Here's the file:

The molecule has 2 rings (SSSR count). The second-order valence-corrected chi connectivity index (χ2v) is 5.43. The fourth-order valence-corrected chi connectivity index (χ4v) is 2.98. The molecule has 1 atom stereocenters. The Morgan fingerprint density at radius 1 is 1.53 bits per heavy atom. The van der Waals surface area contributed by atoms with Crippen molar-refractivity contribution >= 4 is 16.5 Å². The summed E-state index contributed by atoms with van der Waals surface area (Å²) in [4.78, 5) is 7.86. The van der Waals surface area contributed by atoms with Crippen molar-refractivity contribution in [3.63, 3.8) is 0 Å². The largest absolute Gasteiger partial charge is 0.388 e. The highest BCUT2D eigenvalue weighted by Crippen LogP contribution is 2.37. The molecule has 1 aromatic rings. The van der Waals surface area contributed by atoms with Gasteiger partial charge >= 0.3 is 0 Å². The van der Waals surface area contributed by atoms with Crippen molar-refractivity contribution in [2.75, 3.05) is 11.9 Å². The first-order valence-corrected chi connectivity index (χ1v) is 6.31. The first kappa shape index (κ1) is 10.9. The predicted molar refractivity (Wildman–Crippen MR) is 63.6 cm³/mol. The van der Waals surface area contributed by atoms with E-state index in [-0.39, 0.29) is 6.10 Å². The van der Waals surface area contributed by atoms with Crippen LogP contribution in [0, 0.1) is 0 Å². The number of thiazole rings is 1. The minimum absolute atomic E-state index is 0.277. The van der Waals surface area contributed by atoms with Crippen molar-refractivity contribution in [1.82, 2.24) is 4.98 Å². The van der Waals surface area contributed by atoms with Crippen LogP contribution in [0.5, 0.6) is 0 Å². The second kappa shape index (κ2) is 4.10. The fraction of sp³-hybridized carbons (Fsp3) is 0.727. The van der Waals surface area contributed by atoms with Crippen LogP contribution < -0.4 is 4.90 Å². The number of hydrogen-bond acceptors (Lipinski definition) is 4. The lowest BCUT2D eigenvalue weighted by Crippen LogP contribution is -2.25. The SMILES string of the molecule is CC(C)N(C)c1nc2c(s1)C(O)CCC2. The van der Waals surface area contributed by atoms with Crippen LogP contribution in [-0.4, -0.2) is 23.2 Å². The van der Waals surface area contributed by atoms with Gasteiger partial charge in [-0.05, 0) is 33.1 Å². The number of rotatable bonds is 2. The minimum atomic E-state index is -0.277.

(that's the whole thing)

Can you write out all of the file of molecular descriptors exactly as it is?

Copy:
The molecule has 2 rings (SSSR count). The second-order valence-corrected chi connectivity index (χ2v) is 5.43. The fourth-order valence-corrected chi connectivity index (χ4v) is 2.98. The molecule has 1 atom stereocenters. The Morgan fingerprint density at radius 1 is 1.53 bits per heavy atom. The van der Waals surface area contributed by atoms with Crippen molar-refractivity contribution >= 4 is 16.5 Å². The summed E-state index contributed by atoms with van der Waals surface area (Å²) in [4.78, 5) is 7.86. The van der Waals surface area contributed by atoms with Crippen molar-refractivity contribution in [3.63, 3.8) is 0 Å². The largest absolute Gasteiger partial charge is 0.388 e. The highest BCUT2D eigenvalue weighted by Crippen LogP contribution is 2.37. The molecule has 1 aromatic rings. The van der Waals surface area contributed by atoms with Gasteiger partial charge >= 0.3 is 0 Å². The van der Waals surface area contributed by atoms with Crippen molar-refractivity contribution in [2.75, 3.05) is 11.9 Å². The first-order valence-corrected chi connectivity index (χ1v) is 6.31. The first kappa shape index (κ1) is 10.9. The predicted molar refractivity (Wildman–Crippen MR) is 63.6 cm³/mol. The van der Waals surface area contributed by atoms with E-state index in [-0.39, 0.29) is 6.10 Å². The van der Waals surface area contributed by atoms with Crippen LogP contribution in [0, 0.1) is 0 Å². The number of thiazole rings is 1. The minimum absolute atomic E-state index is 0.277. The van der Waals surface area contributed by atoms with Crippen molar-refractivity contribution in [1.82, 2.24) is 4.98 Å². The van der Waals surface area contributed by atoms with Crippen LogP contribution in [0.5, 0.6) is 0 Å². The second kappa shape index (κ2) is 4.10. The fraction of sp³-hybridized carbons (Fsp3) is 0.727. The van der Waals surface area contributed by atoms with Crippen LogP contribution < -0.4 is 4.90 Å². The number of hydrogen-bond acceptors (Lipinski definition) is 4. The lowest BCUT2D eigenvalue weighted by Crippen LogP contribution is -2.25. The SMILES string of the molecule is CC(C)N(C)c1nc2c(s1)C(O)CCC2. The van der Waals surface area contributed by atoms with Crippen LogP contribution in [-0.4, -0.2) is 23.2 Å². The van der Waals surface area contributed by atoms with Gasteiger partial charge in [-0.05, 0) is 33.1 Å². The number of rotatable bonds is 2. The minimum atomic E-state index is -0.277.